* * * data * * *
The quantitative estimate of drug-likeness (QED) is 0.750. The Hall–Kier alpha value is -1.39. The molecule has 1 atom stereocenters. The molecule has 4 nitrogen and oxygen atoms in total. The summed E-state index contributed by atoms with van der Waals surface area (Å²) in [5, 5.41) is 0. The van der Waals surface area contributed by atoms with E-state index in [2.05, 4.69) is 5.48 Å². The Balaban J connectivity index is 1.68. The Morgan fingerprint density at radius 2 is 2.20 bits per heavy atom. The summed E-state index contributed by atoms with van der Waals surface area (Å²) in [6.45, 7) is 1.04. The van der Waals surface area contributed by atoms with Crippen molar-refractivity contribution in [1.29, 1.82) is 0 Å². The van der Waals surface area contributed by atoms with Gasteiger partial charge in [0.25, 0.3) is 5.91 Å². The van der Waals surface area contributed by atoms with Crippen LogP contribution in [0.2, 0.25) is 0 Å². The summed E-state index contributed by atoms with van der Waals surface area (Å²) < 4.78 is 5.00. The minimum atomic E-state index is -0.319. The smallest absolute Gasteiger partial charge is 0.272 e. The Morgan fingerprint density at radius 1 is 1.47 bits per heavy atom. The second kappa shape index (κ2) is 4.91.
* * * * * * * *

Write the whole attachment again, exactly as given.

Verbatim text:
The quantitative estimate of drug-likeness (QED) is 0.750. The Hall–Kier alpha value is -1.39. The molecule has 1 atom stereocenters. The molecule has 4 nitrogen and oxygen atoms in total. The summed E-state index contributed by atoms with van der Waals surface area (Å²) in [5, 5.41) is 0. The van der Waals surface area contributed by atoms with E-state index in [2.05, 4.69) is 5.48 Å². The Balaban J connectivity index is 1.68. The Morgan fingerprint density at radius 2 is 2.20 bits per heavy atom. The summed E-state index contributed by atoms with van der Waals surface area (Å²) in [6.45, 7) is 1.04. The van der Waals surface area contributed by atoms with Crippen molar-refractivity contribution in [1.29, 1.82) is 0 Å². The van der Waals surface area contributed by atoms with Gasteiger partial charge in [0.25, 0.3) is 5.91 Å². The van der Waals surface area contributed by atoms with Crippen LogP contribution in [0.2, 0.25) is 0 Å². The summed E-state index contributed by atoms with van der Waals surface area (Å²) < 4.78 is 5.00. The minimum atomic E-state index is -0.319. The smallest absolute Gasteiger partial charge is 0.272 e. The Morgan fingerprint density at radius 1 is 1.47 bits per heavy atom. The second kappa shape index (κ2) is 4.91.